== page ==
One major reason that I love the Philadelphia area: We were the original innovators in this country. As states bickered and war raged, leaders in our region brought people together at Independence Hall to solve the most pressing problem of that era — how this new country would actually work. Of course, they didn’t get everything right, but they led by doing rather than just talking about it.
As a nation and as a world, we are now called once again to face a new challenge that threatens our collective freedom: climate change. While working as a teacher in Philadelphia, I made sure to teach my kids about that special history in our city while also empowering them to take on this major obstacle that, unfortunately, their generation will need to overcome as well.
Mayor Jim Kenney and Governor Tom Wolf have both renounced President Trump’s foolish and dangerous decision to withdraw the United States from the Paris Climate Accord. Mayor Kenney has also pledged to move Philadelphia to 100 percent clean and renewable energy by 2035. I applaud these leaders for standing on the side of science and the future of the planet, but I also think we can do even more.
That’s why I am proposing a bold goal for the Philadelphia region: moving to a completely clean energy economy in the region by 2028.
This is our moonshot. It’s a goal we can all get behind and one that will spur regional development, innovation and job creation. Not to mention it will ensure a healthy environment for future generations. If the Earth dies, there will be no economy to speak of. Let’s not invest in false dichotomies between the environment and economy because they’re not true and they no longer serve us well. They never did.
We can’t cut our way to clean energy — we have to invest. And the Republicans in Congress are doing the opposite of what we need right now. The $54 billion in proposed cuts for the Department of Energy by the current administration means a whopping decrease of $15.4 million for Pennsylvania from our energy projects alone, according to estimates from that agency. Our state is also facing $60.6 million in cuts to the Environmental Protection Agency, when our state is in dire need of reform for our water systems.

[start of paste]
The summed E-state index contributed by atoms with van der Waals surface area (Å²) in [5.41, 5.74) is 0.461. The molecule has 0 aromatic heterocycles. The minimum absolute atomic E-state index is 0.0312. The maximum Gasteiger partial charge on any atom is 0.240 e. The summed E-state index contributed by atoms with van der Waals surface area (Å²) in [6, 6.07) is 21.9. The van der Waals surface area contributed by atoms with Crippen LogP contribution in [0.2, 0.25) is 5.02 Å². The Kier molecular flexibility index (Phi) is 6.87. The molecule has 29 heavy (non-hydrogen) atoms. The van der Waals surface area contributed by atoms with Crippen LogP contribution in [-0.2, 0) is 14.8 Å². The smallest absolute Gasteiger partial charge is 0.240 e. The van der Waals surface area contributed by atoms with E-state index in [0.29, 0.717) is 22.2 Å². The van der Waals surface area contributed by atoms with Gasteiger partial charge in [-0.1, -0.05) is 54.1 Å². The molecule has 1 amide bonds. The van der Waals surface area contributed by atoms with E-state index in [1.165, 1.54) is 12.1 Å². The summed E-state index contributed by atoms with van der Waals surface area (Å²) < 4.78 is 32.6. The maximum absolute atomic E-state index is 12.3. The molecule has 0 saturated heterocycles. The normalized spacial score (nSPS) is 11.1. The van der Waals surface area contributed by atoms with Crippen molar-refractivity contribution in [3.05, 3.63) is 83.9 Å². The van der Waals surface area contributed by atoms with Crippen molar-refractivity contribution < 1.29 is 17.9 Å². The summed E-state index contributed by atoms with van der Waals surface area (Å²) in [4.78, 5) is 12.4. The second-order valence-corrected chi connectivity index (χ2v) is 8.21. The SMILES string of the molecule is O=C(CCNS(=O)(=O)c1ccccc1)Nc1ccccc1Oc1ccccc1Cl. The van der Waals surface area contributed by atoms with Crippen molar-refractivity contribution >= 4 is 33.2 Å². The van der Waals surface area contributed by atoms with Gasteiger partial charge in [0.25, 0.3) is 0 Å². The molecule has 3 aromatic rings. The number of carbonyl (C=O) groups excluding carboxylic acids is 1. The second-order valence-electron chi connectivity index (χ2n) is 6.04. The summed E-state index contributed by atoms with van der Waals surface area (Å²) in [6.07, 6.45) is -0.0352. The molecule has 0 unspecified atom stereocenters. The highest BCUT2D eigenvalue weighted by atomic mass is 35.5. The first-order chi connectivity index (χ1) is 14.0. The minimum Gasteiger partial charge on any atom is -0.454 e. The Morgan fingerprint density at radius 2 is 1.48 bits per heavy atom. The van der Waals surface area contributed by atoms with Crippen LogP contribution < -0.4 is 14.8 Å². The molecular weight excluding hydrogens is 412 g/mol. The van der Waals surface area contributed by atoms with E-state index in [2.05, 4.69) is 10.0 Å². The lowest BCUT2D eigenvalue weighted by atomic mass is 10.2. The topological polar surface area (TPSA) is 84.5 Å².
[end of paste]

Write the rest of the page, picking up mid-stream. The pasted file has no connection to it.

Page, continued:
The American Society of Civil Engineers estimates that Pennsylvania will need to invest $14.2 billion into drinking water infrastructure and almost $7 billion in wastewater systems. Pennsylvania, like all other states in the country, is facing elevated levels of lead in our drinking water supplies, as well as increased elevation of pollution in local waterways. Something as basic as clean water for our citizens should never be second-guessed.
Our once-vibrant economy is now only a shadow of what it used to be — thanks to a decline in manufacturing jobs across the country and a lack of opportunity for lower and middle-income residents. We can rebuild this city and region with clean energy. Clean energy jobs are on the rise, and for the first time in history, clean energy job creation is surpassing the fossil fuel industry. Projects like Mariner East 2 in Delaware, Chester, Lancaster, Berks and other counties need to be rethought and retooled into clean energy development projects that provide good jobs for working people, rather than taking us further down the “Fossil Fuel Road to Nowhere.”
In a report issued in February, the nonprofit Solar Foundation reported that twice as many people now work in the solar industry compared to the coal industry. Let’s invest in our workers and train them to work in the renewable energy field. We can move away from fossil fuels and create an entirely new workforce economy in the process. Then our workers will install clean energy solutions that will enable hundreds of thousands of public transit users more efficient transportation to and from work and home.
As an educator, I’ve had to teach and support kids with severe asthma, children born with environmentally-induced birth defects, and students who live just downwind from refineries that cloud their skies and endanger their prospects for a healthy future. I know the real costs of holding on too tightly to an outdated energy industry that desperately needs to evolve. That’s why I’ve been moved to run for Congress.
Our people deserve clean water, clean air, modern infrastructure and stable job opportunities. Period. Our leaders on Capitol Hill and at home must do their part to create those conditions for families to thrive.
Paul Perry is a Democratic candidate for U.S. Congress in the Pennsylvania’s 7th District. For more information visit www.perryforpa.com.